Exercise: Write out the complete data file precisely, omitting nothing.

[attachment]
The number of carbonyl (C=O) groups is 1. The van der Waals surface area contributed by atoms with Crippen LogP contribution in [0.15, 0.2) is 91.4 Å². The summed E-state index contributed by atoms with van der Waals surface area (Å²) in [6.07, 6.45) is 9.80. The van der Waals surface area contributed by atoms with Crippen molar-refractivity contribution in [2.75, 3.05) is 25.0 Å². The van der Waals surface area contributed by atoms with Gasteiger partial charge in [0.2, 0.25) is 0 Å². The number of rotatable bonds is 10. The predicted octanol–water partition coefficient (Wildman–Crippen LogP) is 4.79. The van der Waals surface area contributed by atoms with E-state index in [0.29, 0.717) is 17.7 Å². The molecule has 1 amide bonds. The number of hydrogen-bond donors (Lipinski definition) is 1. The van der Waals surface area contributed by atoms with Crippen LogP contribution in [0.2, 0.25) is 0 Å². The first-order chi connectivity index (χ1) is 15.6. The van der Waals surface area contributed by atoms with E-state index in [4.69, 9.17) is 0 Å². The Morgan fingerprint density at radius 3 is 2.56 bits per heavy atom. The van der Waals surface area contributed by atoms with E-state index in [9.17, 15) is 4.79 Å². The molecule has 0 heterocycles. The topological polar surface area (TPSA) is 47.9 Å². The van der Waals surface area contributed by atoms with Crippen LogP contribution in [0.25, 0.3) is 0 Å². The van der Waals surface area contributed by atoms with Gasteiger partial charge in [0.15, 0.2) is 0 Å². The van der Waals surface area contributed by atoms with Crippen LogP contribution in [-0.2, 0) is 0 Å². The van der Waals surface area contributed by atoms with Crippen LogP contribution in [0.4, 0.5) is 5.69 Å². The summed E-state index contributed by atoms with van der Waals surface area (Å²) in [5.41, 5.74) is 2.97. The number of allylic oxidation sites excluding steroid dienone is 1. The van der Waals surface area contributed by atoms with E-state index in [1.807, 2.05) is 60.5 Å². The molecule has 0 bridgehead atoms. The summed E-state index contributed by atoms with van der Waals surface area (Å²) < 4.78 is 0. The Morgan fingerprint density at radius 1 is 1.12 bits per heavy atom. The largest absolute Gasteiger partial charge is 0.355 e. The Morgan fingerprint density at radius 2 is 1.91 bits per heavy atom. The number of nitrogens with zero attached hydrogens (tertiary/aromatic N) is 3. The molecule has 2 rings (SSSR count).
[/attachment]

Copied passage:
The number of carbonyl (C=O) groups is 1. The van der Waals surface area contributed by atoms with Crippen LogP contribution in [0.15, 0.2) is 91.4 Å². The summed E-state index contributed by atoms with van der Waals surface area (Å²) in [6.07, 6.45) is 9.80. The van der Waals surface area contributed by atoms with Crippen molar-refractivity contribution in [2.75, 3.05) is 25.0 Å². The van der Waals surface area contributed by atoms with Gasteiger partial charge in [0.2, 0.25) is 0 Å². The number of rotatable bonds is 10. The predicted octanol–water partition coefficient (Wildman–Crippen LogP) is 4.79. The van der Waals surface area contributed by atoms with E-state index in [0.29, 0.717) is 17.7 Å². The molecule has 1 amide bonds. The number of hydrogen-bond donors (Lipinski definition) is 1. The van der Waals surface area contributed by atoms with Crippen LogP contribution in [0.2, 0.25) is 0 Å². The first-order chi connectivity index (χ1) is 15.6. The van der Waals surface area contributed by atoms with E-state index in [4.69, 9.17) is 0 Å². The Morgan fingerprint density at radius 3 is 2.56 bits per heavy atom. The van der Waals surface area contributed by atoms with E-state index in [9.17, 15) is 4.79 Å². The molecule has 0 heterocycles. The topological polar surface area (TPSA) is 47.9 Å². The van der Waals surface area contributed by atoms with Crippen LogP contribution in [0.25, 0.3) is 0 Å². The van der Waals surface area contributed by atoms with Gasteiger partial charge in [0.15, 0.2) is 0 Å². The van der Waals surface area contributed by atoms with Crippen LogP contribution in [-0.2, 0) is 0 Å². The van der Waals surface area contributed by atoms with Crippen LogP contribution in [0.4, 0.5) is 5.69 Å². The summed E-state index contributed by atoms with van der Waals surface area (Å²) in [5.41, 5.74) is 2.97. The number of allylic oxidation sites excluding steroid dienone is 1. The van der Waals surface area contributed by atoms with E-state index in [1.807, 2.05) is 60.5 Å². The molecule has 0 bridgehead atoms. The summed E-state index contributed by atoms with van der Waals surface area (Å²) < 4.78 is 0. The Morgan fingerprint density at radius 1 is 1.12 bits per heavy atom. The largest absolute Gasteiger partial charge is 0.355 e. The Morgan fingerprint density at radius 2 is 1.91 bits per heavy atom. The number of nitrogens with zero attached hydrogens (tertiary/aromatic N) is 3. The molecule has 2 rings (SSSR count).